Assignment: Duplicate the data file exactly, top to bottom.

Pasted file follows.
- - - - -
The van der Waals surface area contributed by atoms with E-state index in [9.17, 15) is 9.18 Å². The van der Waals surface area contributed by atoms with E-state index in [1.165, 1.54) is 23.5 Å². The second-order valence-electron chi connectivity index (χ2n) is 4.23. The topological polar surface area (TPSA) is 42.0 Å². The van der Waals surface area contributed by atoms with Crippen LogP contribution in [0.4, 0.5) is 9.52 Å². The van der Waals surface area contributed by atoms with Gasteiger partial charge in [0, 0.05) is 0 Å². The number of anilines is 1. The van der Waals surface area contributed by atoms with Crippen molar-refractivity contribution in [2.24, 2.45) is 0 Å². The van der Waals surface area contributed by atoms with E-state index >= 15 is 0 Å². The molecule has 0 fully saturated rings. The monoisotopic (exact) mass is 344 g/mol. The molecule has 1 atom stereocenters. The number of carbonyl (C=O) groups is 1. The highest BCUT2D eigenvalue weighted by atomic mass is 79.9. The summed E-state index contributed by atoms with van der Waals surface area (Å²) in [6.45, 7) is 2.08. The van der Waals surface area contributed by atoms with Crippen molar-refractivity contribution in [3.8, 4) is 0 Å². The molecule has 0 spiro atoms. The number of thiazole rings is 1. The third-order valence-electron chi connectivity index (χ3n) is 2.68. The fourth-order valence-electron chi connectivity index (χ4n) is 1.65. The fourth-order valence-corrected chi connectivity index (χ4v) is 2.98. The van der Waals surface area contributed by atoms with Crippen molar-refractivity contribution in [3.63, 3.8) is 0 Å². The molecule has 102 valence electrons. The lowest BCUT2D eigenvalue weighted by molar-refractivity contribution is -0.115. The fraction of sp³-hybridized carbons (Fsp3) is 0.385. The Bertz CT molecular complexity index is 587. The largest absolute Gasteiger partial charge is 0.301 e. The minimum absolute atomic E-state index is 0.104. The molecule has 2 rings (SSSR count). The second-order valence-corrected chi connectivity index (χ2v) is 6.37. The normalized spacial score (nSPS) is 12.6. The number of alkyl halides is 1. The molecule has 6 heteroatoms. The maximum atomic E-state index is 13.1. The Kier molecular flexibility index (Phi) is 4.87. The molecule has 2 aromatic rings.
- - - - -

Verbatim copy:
The van der Waals surface area contributed by atoms with E-state index in [9.17, 15) is 9.18 Å². The van der Waals surface area contributed by atoms with E-state index in [1.165, 1.54) is 23.5 Å². The second-order valence-electron chi connectivity index (χ2n) is 4.23. The topological polar surface area (TPSA) is 42.0 Å². The van der Waals surface area contributed by atoms with Crippen LogP contribution in [0.4, 0.5) is 9.52 Å². The van der Waals surface area contributed by atoms with Gasteiger partial charge in [0, 0.05) is 0 Å². The number of anilines is 1. The van der Waals surface area contributed by atoms with Crippen molar-refractivity contribution in [2.24, 2.45) is 0 Å². The van der Waals surface area contributed by atoms with E-state index >= 15 is 0 Å². The molecule has 0 fully saturated rings. The monoisotopic (exact) mass is 344 g/mol. The molecule has 1 atom stereocenters. The number of carbonyl (C=O) groups is 1. The highest BCUT2D eigenvalue weighted by atomic mass is 79.9. The summed E-state index contributed by atoms with van der Waals surface area (Å²) in [6.45, 7) is 2.08. The van der Waals surface area contributed by atoms with Crippen molar-refractivity contribution in [3.8, 4) is 0 Å². The molecule has 0 spiro atoms. The number of thiazole rings is 1. The third-order valence-electron chi connectivity index (χ3n) is 2.68. The fourth-order valence-electron chi connectivity index (χ4n) is 1.65. The fourth-order valence-corrected chi connectivity index (χ4v) is 2.98. The van der Waals surface area contributed by atoms with Crippen molar-refractivity contribution in [3.63, 3.8) is 0 Å². The molecule has 102 valence electrons. The lowest BCUT2D eigenvalue weighted by molar-refractivity contribution is -0.115. The fraction of sp³-hybridized carbons (Fsp3) is 0.385. The Bertz CT molecular complexity index is 587. The largest absolute Gasteiger partial charge is 0.301 e. The minimum absolute atomic E-state index is 0.104. The molecule has 2 rings (SSSR count). The second-order valence-corrected chi connectivity index (χ2v) is 6.37. The normalized spacial score (nSPS) is 12.6. The number of alkyl halides is 1. The molecule has 6 heteroatoms. The maximum atomic E-state index is 13.1. The Kier molecular flexibility index (Phi) is 4.87. The molecule has 2 aromatic rings.